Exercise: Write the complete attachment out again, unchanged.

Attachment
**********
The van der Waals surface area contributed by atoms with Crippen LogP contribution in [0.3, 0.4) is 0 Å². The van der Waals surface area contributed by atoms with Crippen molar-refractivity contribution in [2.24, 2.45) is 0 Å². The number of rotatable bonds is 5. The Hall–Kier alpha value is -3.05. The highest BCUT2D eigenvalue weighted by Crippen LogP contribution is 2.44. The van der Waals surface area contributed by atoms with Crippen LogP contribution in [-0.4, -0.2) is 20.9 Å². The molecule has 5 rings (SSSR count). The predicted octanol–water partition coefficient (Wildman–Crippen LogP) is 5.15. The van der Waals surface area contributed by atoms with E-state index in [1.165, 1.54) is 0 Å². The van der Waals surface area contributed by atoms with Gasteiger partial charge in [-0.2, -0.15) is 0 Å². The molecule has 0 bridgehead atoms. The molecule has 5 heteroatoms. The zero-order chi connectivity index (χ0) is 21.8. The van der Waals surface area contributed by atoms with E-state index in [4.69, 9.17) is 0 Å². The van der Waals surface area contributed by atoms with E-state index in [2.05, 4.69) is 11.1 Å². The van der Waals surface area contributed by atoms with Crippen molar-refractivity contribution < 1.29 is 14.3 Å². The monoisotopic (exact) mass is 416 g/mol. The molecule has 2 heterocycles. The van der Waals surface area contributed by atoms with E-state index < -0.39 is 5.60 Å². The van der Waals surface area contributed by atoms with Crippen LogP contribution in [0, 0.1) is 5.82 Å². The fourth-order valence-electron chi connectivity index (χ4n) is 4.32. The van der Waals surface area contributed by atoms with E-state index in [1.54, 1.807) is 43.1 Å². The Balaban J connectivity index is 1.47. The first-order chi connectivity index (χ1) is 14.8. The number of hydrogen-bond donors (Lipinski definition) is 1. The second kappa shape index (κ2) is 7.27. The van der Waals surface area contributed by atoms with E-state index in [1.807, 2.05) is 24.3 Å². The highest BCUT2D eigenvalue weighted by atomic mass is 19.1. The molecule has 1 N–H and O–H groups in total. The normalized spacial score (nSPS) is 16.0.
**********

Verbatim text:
The van der Waals surface area contributed by atoms with Crippen LogP contribution in [0.3, 0.4) is 0 Å². The van der Waals surface area contributed by atoms with Crippen molar-refractivity contribution in [2.24, 2.45) is 0 Å². The number of rotatable bonds is 5. The Hall–Kier alpha value is -3.05. The highest BCUT2D eigenvalue weighted by Crippen LogP contribution is 2.44. The van der Waals surface area contributed by atoms with Crippen LogP contribution in [-0.4, -0.2) is 20.9 Å². The molecule has 5 rings (SSSR count). The predicted octanol–water partition coefficient (Wildman–Crippen LogP) is 5.15. The van der Waals surface area contributed by atoms with E-state index in [1.165, 1.54) is 0 Å². The van der Waals surface area contributed by atoms with Gasteiger partial charge in [-0.2, -0.15) is 0 Å². The molecule has 0 bridgehead atoms. The molecule has 5 heteroatoms. The zero-order chi connectivity index (χ0) is 21.8. The van der Waals surface area contributed by atoms with E-state index in [4.69, 9.17) is 0 Å². The van der Waals surface area contributed by atoms with E-state index in [2.05, 4.69) is 11.1 Å². The van der Waals surface area contributed by atoms with Crippen molar-refractivity contribution < 1.29 is 14.3 Å². The monoisotopic (exact) mass is 416 g/mol. The molecule has 2 heterocycles. The van der Waals surface area contributed by atoms with E-state index < -0.39 is 5.60 Å². The van der Waals surface area contributed by atoms with Crippen LogP contribution in [0, 0.1) is 5.82 Å². The fourth-order valence-electron chi connectivity index (χ4n) is 4.32. The van der Waals surface area contributed by atoms with E-state index in [1.54, 1.807) is 43.1 Å². The Balaban J connectivity index is 1.47. The first-order chi connectivity index (χ1) is 14.8. The number of hydrogen-bond donors (Lipinski definition) is 1. The second kappa shape index (κ2) is 7.27. The van der Waals surface area contributed by atoms with E-state index in [1.807, 2.05) is 24.3 Å². The highest BCUT2D eigenvalue weighted by atomic mass is 19.1. The molecule has 1 N–H and O–H groups in total. The normalized spacial score (nSPS) is 16.0.